Robert Spencer, director at the Webster University Geneva campus retires after 40 years. He will…
Chancellor Neil George set to retire at end of year
After 40 years at Webster University, Neil George will retire from his position as chancellor at the end of the 2011-12 academic year.
George has been discussing his retirement with President Beth Stroble since spring, and officially announced his retirement Aug. 31 online through a blog post by Stroble on “Webster Today.”
“I’m looking forward to change the pace of my life,” George said. “We’ll see what the next phase is. I’m open to opportunities.”
George joined the Webster faculty in 1972. He served as chair of the History and Political Science department, chair of the faculty, undergraduate dean, vice president of academic affairs, interim president and, most recently, chancellor of the university.
“He’s made a career-long commitment to Webster University, and he was here during an important time of so much change and growth,” Stroble said. “He’s really been hugely influential in the Webster that we know.”
George first moved to St. Louis when he joined Webster’s faculty. He said the university is very similar to when he started, but bigger. As chancellor, George has worked to widen the university’s international relations.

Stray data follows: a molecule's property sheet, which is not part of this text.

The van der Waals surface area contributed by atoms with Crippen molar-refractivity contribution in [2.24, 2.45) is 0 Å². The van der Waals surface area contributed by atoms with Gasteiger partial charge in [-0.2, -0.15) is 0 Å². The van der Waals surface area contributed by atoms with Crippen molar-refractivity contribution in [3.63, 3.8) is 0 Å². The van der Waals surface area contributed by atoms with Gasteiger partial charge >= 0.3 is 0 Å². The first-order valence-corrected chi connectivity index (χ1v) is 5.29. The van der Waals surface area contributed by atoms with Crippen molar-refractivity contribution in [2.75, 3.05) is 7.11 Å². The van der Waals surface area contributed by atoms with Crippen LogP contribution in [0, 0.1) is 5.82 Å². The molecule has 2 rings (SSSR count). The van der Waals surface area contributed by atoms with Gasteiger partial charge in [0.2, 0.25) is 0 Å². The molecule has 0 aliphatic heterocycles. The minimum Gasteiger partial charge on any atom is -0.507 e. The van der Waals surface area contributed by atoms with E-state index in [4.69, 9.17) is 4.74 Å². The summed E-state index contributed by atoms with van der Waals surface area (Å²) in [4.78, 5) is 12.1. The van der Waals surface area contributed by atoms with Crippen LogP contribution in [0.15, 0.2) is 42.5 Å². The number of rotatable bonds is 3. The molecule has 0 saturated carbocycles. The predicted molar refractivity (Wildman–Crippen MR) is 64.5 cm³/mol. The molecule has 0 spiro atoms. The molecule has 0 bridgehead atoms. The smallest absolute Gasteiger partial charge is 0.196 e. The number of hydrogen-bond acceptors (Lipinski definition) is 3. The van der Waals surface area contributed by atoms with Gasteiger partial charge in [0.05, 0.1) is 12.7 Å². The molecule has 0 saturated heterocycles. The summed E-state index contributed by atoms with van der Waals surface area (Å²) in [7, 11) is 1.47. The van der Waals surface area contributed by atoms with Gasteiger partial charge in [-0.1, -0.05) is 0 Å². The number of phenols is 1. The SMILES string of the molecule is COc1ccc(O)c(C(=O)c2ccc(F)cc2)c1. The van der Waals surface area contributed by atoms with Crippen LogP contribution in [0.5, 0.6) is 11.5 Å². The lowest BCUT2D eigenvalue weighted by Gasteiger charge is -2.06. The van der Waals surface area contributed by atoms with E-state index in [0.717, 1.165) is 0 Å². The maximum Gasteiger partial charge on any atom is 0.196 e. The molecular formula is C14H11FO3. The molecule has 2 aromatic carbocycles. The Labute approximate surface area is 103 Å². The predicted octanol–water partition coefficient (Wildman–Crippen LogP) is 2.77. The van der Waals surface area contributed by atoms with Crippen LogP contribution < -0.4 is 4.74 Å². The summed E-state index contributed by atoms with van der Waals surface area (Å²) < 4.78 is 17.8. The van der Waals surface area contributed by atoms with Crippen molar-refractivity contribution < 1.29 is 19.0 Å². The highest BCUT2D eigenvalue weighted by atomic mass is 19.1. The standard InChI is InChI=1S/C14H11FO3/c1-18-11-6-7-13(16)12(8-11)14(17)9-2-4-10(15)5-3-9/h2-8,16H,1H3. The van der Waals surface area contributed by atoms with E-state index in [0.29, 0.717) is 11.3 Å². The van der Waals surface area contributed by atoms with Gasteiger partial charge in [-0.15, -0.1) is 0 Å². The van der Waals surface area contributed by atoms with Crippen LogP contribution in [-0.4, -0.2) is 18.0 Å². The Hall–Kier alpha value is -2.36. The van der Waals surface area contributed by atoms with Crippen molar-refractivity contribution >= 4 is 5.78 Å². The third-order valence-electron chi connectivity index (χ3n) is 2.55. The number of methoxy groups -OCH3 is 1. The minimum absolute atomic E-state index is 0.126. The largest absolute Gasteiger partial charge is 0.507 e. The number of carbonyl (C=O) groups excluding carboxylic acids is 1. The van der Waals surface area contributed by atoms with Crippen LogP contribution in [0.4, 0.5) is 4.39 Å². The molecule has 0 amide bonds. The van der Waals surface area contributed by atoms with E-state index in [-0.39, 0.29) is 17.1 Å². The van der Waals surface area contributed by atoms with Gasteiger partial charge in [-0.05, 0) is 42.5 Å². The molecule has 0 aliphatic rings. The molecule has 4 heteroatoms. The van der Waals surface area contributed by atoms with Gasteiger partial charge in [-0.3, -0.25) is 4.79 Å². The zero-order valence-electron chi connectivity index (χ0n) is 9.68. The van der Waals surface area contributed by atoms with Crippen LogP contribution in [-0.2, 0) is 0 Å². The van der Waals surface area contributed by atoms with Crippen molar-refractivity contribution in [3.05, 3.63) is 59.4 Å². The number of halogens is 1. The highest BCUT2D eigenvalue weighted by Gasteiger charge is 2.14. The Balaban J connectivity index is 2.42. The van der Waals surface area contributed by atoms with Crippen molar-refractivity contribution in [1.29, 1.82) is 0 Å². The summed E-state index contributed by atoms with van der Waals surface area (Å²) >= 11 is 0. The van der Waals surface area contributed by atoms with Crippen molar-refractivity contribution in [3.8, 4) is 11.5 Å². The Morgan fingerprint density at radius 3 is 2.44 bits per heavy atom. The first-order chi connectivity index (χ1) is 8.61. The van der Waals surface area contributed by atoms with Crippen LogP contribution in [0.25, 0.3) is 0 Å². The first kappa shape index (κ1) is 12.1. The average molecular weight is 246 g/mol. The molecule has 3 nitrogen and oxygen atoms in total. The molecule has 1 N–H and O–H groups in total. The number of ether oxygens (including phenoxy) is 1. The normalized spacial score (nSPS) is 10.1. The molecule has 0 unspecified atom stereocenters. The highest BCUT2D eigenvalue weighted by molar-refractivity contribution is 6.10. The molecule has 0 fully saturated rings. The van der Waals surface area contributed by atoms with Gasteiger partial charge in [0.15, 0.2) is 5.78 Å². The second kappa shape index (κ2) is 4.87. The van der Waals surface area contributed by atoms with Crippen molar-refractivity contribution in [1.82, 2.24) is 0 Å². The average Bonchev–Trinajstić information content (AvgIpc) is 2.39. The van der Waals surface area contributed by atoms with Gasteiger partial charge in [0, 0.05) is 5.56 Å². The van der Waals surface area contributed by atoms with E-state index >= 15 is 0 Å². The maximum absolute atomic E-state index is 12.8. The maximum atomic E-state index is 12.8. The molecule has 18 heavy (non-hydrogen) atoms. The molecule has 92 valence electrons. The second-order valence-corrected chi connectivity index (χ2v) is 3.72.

He said he is happy to see Webster’s original mission still intact and that it was very organic that the mission has changed to focus on a global perspective for students.
“What I found remarkable about Webster is that people care about one another and reach out to help,” George said. “It’s very gratifying for those of us who have been a part of Webster for a long time.”
George is the last remaining senior administrator from Richard Meyer’s presidency. In less than three years, all the vice-presidents under Meyer — including Debbie Day, Dave Garafola, Jim Staley and Karen Luebert — will have left Webster.
“Institutions change,” Stroble said. “People like Neil give their 40 years to the institution. Other people come to an organization and then, for a whole variety of reasons, choose to leave. Really strong universities — and I’d say Webster is one — have the ability to embrace people who have been here and made career-long commitments and people who are new. A really vibrant and strong organization embraces diversity in all its ways.”
After retiring, George is excited to spend more time with his wife, Tozia, and their four children, who are spread out between both coasts. He plans to travel, read and engage in sports more.
Stroble said she is using this time to celebrate George’s career and finding a replacement is “premature to even think about.”
“It’s bittersweet,” George said. “But while I’m formally leaving my role as chancellor, I will never leave Webster psychologically. It will always be a part of my life.”